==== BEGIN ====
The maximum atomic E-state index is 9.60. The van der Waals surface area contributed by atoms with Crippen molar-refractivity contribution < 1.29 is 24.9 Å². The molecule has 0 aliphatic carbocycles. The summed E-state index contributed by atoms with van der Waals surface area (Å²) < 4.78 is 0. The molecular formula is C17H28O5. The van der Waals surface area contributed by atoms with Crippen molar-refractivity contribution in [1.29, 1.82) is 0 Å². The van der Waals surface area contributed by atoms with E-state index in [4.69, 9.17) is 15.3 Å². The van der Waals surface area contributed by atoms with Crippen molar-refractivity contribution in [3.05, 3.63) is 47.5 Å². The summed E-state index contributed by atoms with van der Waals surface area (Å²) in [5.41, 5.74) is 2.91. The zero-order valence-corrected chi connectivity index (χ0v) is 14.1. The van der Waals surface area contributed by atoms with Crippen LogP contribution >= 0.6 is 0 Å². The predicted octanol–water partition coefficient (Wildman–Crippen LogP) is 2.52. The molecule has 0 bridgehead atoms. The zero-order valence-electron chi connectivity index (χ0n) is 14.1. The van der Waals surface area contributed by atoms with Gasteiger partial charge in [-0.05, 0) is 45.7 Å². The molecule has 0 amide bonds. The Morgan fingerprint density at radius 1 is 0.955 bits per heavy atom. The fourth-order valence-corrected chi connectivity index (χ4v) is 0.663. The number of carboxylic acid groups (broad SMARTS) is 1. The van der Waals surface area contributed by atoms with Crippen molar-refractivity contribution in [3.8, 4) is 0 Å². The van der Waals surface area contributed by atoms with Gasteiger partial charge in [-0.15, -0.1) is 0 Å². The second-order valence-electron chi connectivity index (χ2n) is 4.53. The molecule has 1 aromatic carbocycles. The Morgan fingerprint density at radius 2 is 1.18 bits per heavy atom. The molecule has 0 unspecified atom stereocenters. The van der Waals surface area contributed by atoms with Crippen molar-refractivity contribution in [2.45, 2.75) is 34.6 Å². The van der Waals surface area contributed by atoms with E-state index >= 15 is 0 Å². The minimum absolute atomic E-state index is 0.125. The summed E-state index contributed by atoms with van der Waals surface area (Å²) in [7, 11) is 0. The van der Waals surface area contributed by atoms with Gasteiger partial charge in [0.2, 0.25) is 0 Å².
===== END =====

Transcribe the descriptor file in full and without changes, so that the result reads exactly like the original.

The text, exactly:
The maximum atomic E-state index is 9.60. The van der Waals surface area contributed by atoms with Crippen molar-refractivity contribution < 1.29 is 24.9 Å². The molecule has 0 aliphatic carbocycles. The summed E-state index contributed by atoms with van der Waals surface area (Å²) < 4.78 is 0. The molecular formula is C17H28O5. The van der Waals surface area contributed by atoms with Crippen molar-refractivity contribution in [1.29, 1.82) is 0 Å². The van der Waals surface area contributed by atoms with E-state index in [4.69, 9.17) is 15.3 Å². The van der Waals surface area contributed by atoms with Crippen molar-refractivity contribution in [3.05, 3.63) is 47.5 Å². The summed E-state index contributed by atoms with van der Waals surface area (Å²) in [5.41, 5.74) is 2.91. The zero-order valence-corrected chi connectivity index (χ0v) is 14.1. The van der Waals surface area contributed by atoms with Crippen LogP contribution >= 0.6 is 0 Å². The predicted octanol–water partition coefficient (Wildman–Crippen LogP) is 2.52. The molecule has 0 bridgehead atoms. The zero-order valence-electron chi connectivity index (χ0n) is 14.1. The van der Waals surface area contributed by atoms with Gasteiger partial charge in [-0.05, 0) is 45.7 Å². The molecule has 0 amide bonds. The Morgan fingerprint density at radius 1 is 0.955 bits per heavy atom. The fourth-order valence-corrected chi connectivity index (χ4v) is 0.663. The number of carboxylic acid groups (broad SMARTS) is 1. The van der Waals surface area contributed by atoms with Crippen molar-refractivity contribution in [3.8, 4) is 0 Å². The van der Waals surface area contributed by atoms with Gasteiger partial charge in [-0.15, -0.1) is 0 Å². The second-order valence-electron chi connectivity index (χ2n) is 4.53. The molecule has 1 aromatic carbocycles. The Morgan fingerprint density at radius 2 is 1.18 bits per heavy atom. The molecule has 0 unspecified atom stereocenters. The van der Waals surface area contributed by atoms with Crippen molar-refractivity contribution in [2.45, 2.75) is 34.6 Å². The van der Waals surface area contributed by atoms with E-state index >= 15 is 0 Å². The minimum absolute atomic E-state index is 0.125. The summed E-state index contributed by atoms with van der Waals surface area (Å²) in [7, 11) is 0. The van der Waals surface area contributed by atoms with Gasteiger partial charge in [0.2, 0.25) is 0 Å².